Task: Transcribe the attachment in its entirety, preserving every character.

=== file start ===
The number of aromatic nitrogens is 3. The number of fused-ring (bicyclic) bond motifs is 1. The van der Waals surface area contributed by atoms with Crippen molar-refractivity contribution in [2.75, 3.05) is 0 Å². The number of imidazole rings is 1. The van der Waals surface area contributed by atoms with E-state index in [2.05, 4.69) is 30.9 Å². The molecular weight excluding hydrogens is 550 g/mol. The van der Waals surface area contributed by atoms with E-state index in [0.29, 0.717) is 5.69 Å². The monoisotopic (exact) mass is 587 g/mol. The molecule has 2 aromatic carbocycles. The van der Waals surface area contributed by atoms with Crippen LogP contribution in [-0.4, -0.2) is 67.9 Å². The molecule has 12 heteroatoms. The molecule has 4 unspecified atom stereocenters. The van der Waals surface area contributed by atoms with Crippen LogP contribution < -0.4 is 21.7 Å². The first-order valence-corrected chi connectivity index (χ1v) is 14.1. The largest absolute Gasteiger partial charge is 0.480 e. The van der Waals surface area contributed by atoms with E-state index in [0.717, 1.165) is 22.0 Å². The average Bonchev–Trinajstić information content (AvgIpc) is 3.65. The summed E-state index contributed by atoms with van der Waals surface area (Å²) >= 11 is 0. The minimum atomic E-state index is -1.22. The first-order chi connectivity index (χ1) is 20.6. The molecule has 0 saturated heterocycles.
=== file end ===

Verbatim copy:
The number of aromatic nitrogens is 3. The number of fused-ring (bicyclic) bond motifs is 1. The van der Waals surface area contributed by atoms with Crippen molar-refractivity contribution in [2.75, 3.05) is 0 Å². The number of imidazole rings is 1. The van der Waals surface area contributed by atoms with E-state index in [2.05, 4.69) is 30.9 Å². The molecular weight excluding hydrogens is 550 g/mol. The van der Waals surface area contributed by atoms with E-state index in [0.29, 0.717) is 5.69 Å². The monoisotopic (exact) mass is 587 g/mol. The molecule has 2 aromatic carbocycles. The van der Waals surface area contributed by atoms with Crippen LogP contribution in [-0.4, -0.2) is 67.9 Å². The molecule has 12 heteroatoms. The molecule has 4 unspecified atom stereocenters. The van der Waals surface area contributed by atoms with Crippen LogP contribution < -0.4 is 21.7 Å². The first-order valence-corrected chi connectivity index (χ1v) is 14.1. The largest absolute Gasteiger partial charge is 0.480 e. The van der Waals surface area contributed by atoms with E-state index in [0.717, 1.165) is 22.0 Å². The average Bonchev–Trinajstić information content (AvgIpc) is 3.65. The summed E-state index contributed by atoms with van der Waals surface area (Å²) >= 11 is 0. The minimum atomic E-state index is -1.22. The first-order chi connectivity index (χ1) is 20.6. The molecule has 0 saturated heterocycles.